A tragic incident occurred in the city of Murrieta, Southern California, where a business jet crashed under low-visibility conditions, resulting in the loss of all six individuals on board.
This unfortunate event took place just four days after another small plane, a Cessna 172, crashed on July 4 in Murrieta, claiming the life of the pilot and causing injuries to three children aboard, as confirmed by officials from the Riverside County Sheriff’s Department.
During Saturday’s crash, the Cessna jet was attempting its second landing approach at Murrieta’s French Valley Airport after abandoning the initial approach for reasons yet unknown. The accident occurred around 4:15 a.m., as reported by local and federal authorities.
The victims have been identified by the Riverside County Coroner’s Office as Alma Razick (51), Ibrahem Razick (46), Lindsey Gleiche (31), Manuel Vargas-Regalado (32), Riese Lenders (25), and Abigail Tellez-Vargas (33).
According to meteorologist Brandt Maxwell from the National Weather Service (NWS), just 20 minutes prior to the crash, an observation was made that low clouds had moved into the Murrieta area from the coast. The cloud deck stood at 300 feet, and visibility was measured at 3/4 mile. Maxwell stated that the clouds were considered “very low for aviation purposes.” It remains unclear if the pilots were aware of these conditions.
At precisely 4:15 a.m., the NWS published an observation indicating that visibility in the area had further decreased to 1/2 mile, according to Maxwell, who is an aviation specialist based in the nearby city of San Diego.
French Valley Airport, situated 1,348 feet above sea level, experiences reduced visibility when coastal clouds enter through a small pass between the Palomar Mountains in San Diego County and the Santa Ana Mountains in Orange County, explained Maxwell.
Upon arrival at the scene, first responders discovered the aircraft fully engulfed in flames in a field, as stated in a news release from the Riverside County Sheriff’s Department.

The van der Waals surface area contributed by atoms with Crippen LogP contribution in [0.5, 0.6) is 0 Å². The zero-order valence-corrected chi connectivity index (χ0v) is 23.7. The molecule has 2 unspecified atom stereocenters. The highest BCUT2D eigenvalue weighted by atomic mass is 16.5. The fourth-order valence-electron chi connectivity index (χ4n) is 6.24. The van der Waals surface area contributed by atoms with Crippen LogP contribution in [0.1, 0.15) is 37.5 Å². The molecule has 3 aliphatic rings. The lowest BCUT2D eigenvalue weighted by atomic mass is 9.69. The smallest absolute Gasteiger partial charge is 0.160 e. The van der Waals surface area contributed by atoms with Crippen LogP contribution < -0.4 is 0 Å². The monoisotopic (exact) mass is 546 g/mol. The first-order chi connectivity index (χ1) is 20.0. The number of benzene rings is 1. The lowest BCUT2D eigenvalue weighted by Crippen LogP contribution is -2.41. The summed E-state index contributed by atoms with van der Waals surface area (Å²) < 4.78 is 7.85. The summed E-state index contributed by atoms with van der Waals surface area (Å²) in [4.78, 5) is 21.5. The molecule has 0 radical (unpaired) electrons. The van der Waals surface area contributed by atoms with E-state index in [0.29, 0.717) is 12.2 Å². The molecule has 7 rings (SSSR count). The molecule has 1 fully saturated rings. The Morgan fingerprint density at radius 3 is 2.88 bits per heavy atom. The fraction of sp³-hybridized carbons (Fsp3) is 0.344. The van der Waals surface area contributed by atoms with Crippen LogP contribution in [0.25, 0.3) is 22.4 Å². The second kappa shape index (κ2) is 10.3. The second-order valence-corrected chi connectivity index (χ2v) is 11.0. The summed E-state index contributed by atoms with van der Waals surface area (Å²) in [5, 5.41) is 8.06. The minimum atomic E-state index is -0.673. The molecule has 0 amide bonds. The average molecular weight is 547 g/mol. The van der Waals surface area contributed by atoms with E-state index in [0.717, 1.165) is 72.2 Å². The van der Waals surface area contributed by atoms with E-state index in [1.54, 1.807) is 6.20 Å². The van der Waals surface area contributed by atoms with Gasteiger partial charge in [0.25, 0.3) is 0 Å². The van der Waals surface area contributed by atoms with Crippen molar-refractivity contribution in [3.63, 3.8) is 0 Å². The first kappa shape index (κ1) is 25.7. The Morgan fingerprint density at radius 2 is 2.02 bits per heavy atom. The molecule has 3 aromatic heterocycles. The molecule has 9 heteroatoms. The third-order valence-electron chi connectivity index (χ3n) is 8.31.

The Cessna C550 business jet had departed from Harry Reid International Airport in Las Vegas, with French Valley Airport as its intended destination, according to a statement from the Federal Aviation Administration (FAA).
All six occupants of the plane were pronounced dead at the scene. The authorities have not released the identities of the victims.
Michael Morris, the owner of Prestige Worldwide Flights, LLC, the company to which the plane belonged, mentioned that there were two pilots on board, with one serving as a co-pilot. Morris stated that three of the individuals were close friends.
He described the pilots as diligent and highly trained, expressing his confusion over the circumstances surrounding the crash.
Morris refrained from disclosing the names of the deceased, as some of their family members were yet to be notified. He revealed that the crash left 11 children without parents.
Investigations into the incident are being conducted by the National Transportation Safety Board (NTSB) and the Federal Aviation Administration (FAA). NTSB investigators were expected to be present at the crash site on Saturday night.
The NTSB stated in a release that the investigation would involve requesting radar data, weather information, maintenance records, and the pilot’s medical records.
Regarding the July 4 crash, the pilot of the Cessna, identified as 39-year-old Jared Newman, was pronounced dead at the scene, according to the sheriff’s department. Three minors were taken to a nearby hospital with varying degrees of injuries. The NTSB is also investigating that particular incident.